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    Quote Originally Posted by rafc View Post
    I'm sure there is a minimal historical core in these stories, but I'm also fairly sure that this minimal core does not extend to details of where people lived who only played a very minor role in the story. That someone who is a main player like Agamemnon would have some historical base (even if that 'historical' Agamemnon was never involved in any war with Troy) is conceivable. But I don't expect a small detail like the location of the Paeonians to be based on centuries of oral storytelling. Even more so I don't believe the Illiad necessarily refers to one real-life event, and even if it did I don't believe the details in the Illiad can be used to date it. Vice-versa I don't believe that if you could date a warlike event based on archeology that this would allow you to draw conclusions on details in the Illiad.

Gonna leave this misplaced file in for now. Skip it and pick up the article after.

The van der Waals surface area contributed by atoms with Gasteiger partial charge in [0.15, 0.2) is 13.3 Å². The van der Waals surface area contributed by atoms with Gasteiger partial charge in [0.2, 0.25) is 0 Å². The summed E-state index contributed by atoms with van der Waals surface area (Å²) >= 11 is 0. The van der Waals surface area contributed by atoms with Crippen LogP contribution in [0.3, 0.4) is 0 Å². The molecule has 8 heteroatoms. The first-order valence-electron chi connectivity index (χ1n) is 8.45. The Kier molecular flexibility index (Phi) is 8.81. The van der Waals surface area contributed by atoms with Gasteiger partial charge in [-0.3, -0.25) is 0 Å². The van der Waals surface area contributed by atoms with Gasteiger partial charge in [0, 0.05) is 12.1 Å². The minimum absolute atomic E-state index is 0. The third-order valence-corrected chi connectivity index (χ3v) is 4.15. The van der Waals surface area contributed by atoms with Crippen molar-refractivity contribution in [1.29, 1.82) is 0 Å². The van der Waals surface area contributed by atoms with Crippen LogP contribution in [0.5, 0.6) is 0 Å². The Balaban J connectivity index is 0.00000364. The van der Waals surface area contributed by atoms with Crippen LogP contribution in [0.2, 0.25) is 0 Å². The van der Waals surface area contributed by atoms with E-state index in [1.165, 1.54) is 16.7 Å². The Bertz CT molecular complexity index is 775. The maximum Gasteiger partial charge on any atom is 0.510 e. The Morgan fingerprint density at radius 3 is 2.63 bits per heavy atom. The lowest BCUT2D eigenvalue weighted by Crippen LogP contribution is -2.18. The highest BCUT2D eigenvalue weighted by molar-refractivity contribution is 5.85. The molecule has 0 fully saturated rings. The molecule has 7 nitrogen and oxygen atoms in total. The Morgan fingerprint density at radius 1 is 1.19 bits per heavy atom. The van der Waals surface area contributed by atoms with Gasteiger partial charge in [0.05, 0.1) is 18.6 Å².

The capital of a political body in a *16 state wide alliance (the Trojan alliance) is not a small detail. It is a tradition that is contained in the "Trojan Catalogue."

    (The Assuwan confederation is 22, which some link to the tradition of the Trojan catalogue)

    And, actually many conclusions can be drawn. Names of persons and places that find archaeological corroboration in inscriptions, etc, on the first hand establish that these places and people were not just invented.

    Secondly, 1186 ships with an army embarked according to the tradition. This is a naval expedition. Territories and who rules them are of particular importance when it comes to this, and not a small detail.